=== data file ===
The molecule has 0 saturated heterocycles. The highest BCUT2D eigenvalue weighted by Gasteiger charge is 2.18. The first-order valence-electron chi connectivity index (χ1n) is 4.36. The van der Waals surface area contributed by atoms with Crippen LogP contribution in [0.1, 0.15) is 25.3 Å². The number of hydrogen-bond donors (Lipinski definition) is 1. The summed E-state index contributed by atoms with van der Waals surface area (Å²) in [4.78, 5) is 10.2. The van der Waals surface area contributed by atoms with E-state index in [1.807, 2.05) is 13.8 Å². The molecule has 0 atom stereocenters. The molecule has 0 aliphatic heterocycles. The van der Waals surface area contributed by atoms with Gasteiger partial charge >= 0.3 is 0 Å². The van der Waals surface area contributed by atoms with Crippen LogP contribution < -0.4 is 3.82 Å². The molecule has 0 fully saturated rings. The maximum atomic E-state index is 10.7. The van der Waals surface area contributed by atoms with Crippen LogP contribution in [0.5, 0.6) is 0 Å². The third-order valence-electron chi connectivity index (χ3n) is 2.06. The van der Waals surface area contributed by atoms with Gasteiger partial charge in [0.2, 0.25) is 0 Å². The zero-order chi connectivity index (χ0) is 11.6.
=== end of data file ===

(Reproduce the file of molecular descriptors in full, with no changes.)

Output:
The molecule has 0 saturated heterocycles. The highest BCUT2D eigenvalue weighted by Gasteiger charge is 2.18. The first-order valence-electron chi connectivity index (χ1n) is 4.36. The van der Waals surface area contributed by atoms with Crippen LogP contribution in [0.1, 0.15) is 25.3 Å². The number of hydrogen-bond donors (Lipinski definition) is 1. The summed E-state index contributed by atoms with van der Waals surface area (Å²) in [4.78, 5) is 10.2. The van der Waals surface area contributed by atoms with E-state index in [1.807, 2.05) is 13.8 Å². The molecule has 0 atom stereocenters. The molecule has 0 aliphatic heterocycles. The van der Waals surface area contributed by atoms with Gasteiger partial charge >= 0.3 is 0 Å². The van der Waals surface area contributed by atoms with Crippen LogP contribution < -0.4 is 3.82 Å². The molecule has 0 fully saturated rings. The maximum atomic E-state index is 10.7. The van der Waals surface area contributed by atoms with Crippen LogP contribution in [0.5, 0.6) is 0 Å². The third-order valence-electron chi connectivity index (χ3n) is 2.06. The van der Waals surface area contributed by atoms with Gasteiger partial charge in [0.2, 0.25) is 0 Å². The zero-order chi connectivity index (χ0) is 11.6.